This raised bed is made from concrete blocks and topped off with timber sleepers to provide extra seating space, invaluable in a small garden.
With basic DIY skills, plus a couple of spare weekends, you’ll soon have a 2.2m x 1.4m raised bed that will provide space for ornamental and edible plants for years to come. Although the work itself doesn’t take more than two days, plan ahead as you’ll need to factor in two 24-hour drying periods.
Looking to make a raised bed using wood? Watch our video clip with Monty Don, to find out how:
Follow these simple steps to create your contemporary raised bed.
Our contemporary raised bed shopping list
You might already have what you need to get started on making your contemporary raised bed. If you don’t, we’ve done the hard work for you with our handy shopping list.
- MOT type 1 Subbase, Bulk Bag | from £64 at B&Q
- Blue Circle Ready To Use Postcrete – 20kg | from £6.40 per bag at Wickes
- Tarmac Solid Dense Concrete Block 7N 440 x 215 x 100mm | from £2.24 at Jewson
- Blue Circle Mastercrete Grey Cement Bag, 25kg | from £12.99 at Builder’s Merchant
- Tarmac Sharp sand, Large Bag, 22.5kg | from 2.98 per bag at trade point
- Tarmac Building Sand Large Bag – 22.5kg | from £3.50 at Homebase
- Bond It Primer & Flexible Admix | from £10.93 at Victorian Plumbers
- New Untreated Oak Railway Sleeper (600x200x50mm) | from £5.99 at UK Timber
- Melcourt Topsoil™ Blended Loam, 20L | from £5.49 at Sure Green
- No Nonsense Trade Masonry Paint Brilliant White 10ltr | from 22.49at ScrewFix
- Block Brush, 100mm | from £2.69 at Zoro Tools
You Will Need
- Builders' rubble (two wheelbarrows full), such as Type 1 Roadstone, available from your local builders' merchants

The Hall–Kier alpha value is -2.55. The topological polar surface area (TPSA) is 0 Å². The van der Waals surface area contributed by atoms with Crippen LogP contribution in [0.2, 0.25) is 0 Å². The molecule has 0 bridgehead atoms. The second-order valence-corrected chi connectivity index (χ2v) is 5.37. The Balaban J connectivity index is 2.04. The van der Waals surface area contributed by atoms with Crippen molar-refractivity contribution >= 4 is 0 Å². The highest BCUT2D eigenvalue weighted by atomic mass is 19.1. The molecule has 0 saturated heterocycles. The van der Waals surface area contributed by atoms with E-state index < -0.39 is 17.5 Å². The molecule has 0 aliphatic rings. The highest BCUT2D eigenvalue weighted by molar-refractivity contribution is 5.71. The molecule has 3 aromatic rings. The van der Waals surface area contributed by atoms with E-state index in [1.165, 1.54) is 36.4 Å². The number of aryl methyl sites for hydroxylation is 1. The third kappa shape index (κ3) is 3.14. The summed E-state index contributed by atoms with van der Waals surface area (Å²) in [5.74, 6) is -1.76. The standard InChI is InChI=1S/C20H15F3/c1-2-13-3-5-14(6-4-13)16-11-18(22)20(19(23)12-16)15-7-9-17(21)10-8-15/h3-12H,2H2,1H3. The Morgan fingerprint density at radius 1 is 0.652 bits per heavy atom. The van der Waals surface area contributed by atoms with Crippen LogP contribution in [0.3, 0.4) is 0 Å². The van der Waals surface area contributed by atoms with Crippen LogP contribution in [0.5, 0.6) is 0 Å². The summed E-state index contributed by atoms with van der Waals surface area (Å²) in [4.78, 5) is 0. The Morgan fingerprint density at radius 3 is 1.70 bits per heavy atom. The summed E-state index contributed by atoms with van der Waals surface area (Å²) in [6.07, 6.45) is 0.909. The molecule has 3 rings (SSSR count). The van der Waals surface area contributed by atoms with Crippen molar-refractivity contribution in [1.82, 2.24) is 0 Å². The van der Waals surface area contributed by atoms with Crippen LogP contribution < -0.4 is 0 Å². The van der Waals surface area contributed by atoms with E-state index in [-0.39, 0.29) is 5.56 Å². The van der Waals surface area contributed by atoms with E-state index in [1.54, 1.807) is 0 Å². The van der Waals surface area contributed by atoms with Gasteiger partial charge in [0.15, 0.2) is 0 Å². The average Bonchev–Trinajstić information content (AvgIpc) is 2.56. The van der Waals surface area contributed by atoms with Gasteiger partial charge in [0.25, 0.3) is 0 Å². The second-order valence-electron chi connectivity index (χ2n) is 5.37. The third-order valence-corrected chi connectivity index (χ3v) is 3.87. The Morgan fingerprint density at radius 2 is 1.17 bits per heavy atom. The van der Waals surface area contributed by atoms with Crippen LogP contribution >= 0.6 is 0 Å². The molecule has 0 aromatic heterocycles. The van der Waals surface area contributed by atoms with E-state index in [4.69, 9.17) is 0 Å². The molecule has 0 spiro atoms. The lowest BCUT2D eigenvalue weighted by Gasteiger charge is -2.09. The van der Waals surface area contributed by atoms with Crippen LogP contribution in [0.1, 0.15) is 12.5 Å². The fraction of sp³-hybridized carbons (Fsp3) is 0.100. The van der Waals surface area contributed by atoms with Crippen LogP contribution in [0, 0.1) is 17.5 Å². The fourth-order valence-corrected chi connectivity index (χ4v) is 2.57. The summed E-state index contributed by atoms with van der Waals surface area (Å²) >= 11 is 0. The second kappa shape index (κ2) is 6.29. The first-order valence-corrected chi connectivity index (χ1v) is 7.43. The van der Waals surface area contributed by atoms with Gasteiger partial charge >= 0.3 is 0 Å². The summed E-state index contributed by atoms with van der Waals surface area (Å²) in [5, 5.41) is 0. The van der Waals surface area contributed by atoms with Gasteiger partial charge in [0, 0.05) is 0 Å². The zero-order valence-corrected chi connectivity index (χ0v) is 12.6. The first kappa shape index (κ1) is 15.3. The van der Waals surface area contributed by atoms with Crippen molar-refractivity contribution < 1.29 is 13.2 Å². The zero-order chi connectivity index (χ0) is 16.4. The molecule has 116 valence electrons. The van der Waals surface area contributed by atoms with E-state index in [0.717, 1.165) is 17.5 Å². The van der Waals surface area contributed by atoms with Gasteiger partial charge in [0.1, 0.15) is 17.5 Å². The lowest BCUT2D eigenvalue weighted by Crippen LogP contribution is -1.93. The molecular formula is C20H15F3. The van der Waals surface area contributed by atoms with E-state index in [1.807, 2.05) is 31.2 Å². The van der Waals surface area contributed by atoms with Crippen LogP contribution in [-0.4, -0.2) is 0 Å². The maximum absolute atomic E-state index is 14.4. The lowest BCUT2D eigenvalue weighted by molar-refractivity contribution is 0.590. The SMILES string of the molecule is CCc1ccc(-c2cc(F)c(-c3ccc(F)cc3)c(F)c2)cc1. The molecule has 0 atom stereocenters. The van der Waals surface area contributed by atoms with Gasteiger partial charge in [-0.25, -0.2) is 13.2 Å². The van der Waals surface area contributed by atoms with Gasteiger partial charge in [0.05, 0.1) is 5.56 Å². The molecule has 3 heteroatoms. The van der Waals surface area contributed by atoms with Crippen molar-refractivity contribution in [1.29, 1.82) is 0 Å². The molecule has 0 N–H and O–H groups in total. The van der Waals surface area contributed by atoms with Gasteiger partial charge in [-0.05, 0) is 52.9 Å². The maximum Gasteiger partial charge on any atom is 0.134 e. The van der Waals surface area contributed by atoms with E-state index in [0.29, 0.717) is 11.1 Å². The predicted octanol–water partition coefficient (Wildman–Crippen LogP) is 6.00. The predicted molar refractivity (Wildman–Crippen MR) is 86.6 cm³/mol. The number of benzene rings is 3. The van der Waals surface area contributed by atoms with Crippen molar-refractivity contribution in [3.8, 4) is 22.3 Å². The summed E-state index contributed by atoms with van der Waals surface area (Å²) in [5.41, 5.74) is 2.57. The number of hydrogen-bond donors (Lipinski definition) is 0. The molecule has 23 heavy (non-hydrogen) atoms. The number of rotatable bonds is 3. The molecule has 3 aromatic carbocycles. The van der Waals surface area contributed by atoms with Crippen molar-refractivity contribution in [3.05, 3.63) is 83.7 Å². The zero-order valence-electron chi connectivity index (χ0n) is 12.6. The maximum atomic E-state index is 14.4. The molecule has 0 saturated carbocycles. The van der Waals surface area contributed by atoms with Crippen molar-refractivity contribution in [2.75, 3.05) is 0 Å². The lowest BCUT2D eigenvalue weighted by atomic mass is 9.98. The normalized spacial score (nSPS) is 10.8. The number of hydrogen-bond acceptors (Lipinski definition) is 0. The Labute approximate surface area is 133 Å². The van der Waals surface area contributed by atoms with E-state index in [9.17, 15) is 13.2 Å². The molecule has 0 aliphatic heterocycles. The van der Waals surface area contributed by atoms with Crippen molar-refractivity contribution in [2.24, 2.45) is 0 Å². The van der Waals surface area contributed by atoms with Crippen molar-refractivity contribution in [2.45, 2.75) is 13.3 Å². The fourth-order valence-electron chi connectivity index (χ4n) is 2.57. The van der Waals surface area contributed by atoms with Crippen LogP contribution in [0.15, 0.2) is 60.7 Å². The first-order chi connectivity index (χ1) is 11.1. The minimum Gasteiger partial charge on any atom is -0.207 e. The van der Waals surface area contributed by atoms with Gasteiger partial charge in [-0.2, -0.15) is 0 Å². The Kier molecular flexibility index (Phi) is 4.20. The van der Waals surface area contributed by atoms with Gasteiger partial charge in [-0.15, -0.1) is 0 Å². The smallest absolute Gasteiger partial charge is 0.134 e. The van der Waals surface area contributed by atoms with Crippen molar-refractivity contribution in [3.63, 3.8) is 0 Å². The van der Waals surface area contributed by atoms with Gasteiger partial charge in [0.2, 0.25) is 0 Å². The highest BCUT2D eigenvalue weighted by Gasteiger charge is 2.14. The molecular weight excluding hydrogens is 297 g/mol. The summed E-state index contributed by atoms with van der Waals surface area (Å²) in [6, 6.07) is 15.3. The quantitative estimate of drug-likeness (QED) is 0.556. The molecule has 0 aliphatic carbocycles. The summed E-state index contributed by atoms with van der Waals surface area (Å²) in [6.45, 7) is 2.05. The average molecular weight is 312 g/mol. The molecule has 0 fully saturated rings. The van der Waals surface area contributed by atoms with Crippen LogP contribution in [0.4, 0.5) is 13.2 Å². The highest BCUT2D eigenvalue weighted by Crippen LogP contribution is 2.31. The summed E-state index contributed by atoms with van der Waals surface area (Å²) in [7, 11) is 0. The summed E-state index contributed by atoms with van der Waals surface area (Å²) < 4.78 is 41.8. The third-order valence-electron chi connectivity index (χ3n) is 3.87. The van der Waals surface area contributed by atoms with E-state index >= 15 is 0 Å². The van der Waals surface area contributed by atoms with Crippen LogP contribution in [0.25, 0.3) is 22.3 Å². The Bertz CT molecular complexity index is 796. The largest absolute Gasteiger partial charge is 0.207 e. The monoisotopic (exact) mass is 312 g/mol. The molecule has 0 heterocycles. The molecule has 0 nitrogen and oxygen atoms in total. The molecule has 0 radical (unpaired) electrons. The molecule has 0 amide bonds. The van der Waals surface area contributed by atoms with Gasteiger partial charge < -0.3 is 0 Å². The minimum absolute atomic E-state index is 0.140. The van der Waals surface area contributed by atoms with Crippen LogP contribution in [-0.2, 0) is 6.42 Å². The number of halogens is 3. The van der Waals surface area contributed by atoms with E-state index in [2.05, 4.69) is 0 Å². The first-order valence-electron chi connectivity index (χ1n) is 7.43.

- Postcrete (5 x 20kg bags)
- Medium concrete blocks (64 blocks of 450mm x 215mm x 10mm)
- Mastercrete cement (2 x 25kg bags)
- Sharp sand
- Building sand
- PVA admix (1 x 5l tub)
- Untreated oak sleepers (10 linear metres), we used half sleepers, which are half the depth
- Blended loam or topsoil
- Masonry paint
- Paint brush
Mark the bed shape by laying the blocks on the ground. Dig a shallow trench, 30cm wide and deep, for the foundation the blocks will sit on, and fill with a 20cm layer of rubble. Tamp down thoroughly with your heels.
Top up the foundation with a 10cm layer of Postcrete and spread out using a shovel. Use a spirit level placed on a straight board to check the surface. When it’s thoroughly level, water the Postcrete thoroughly.
Set the blocks on a bed of mortar. Start building at one corner of the foundations, using mortar to stick the bricks together. Build the other corners level, then the walls, checking they’re straight with a spirit level.
Once the blockwork has set (after 24 hours), make up the render (two parts sharp sand, 2 parts building sand, 1 part mortar). Add 600ml PVA adhesive per barrowful. This makes the mixture easier to work with.
Wet the blocks using a watering can. This stops the dry blocks from sucking the water out of the render. Apply 5-10mm of render using a plastering trowel. Keep wetting the blocks so the render goes on, and stays on, easily.
Once the render is fully dry (after a further 24 hours) make the edge with half sleepers. Secure them by screwing offcuts of sleeper inside the blockwork. Get someone to hold the offcuts in place while you drill.
Paint the render using an exterior-grade masonry paint (this is the best type for using on rendered blockwork). A litre of paint will cover around 6 sq m of wall. You may need two coats.
Fill the bed with a soil/compost mixture such as blended loam or make your own mix using 2-3 parts garden soil, 1 part sand and 1 part well-rotted compost. Add more sand if you have clay soil.
Avoid soil sinkage
Avoid the soil sinking in your beds by firming down the compost when adding it to the beds, and filling them right to the top. If you do find the soil sinking, top it back up where possible.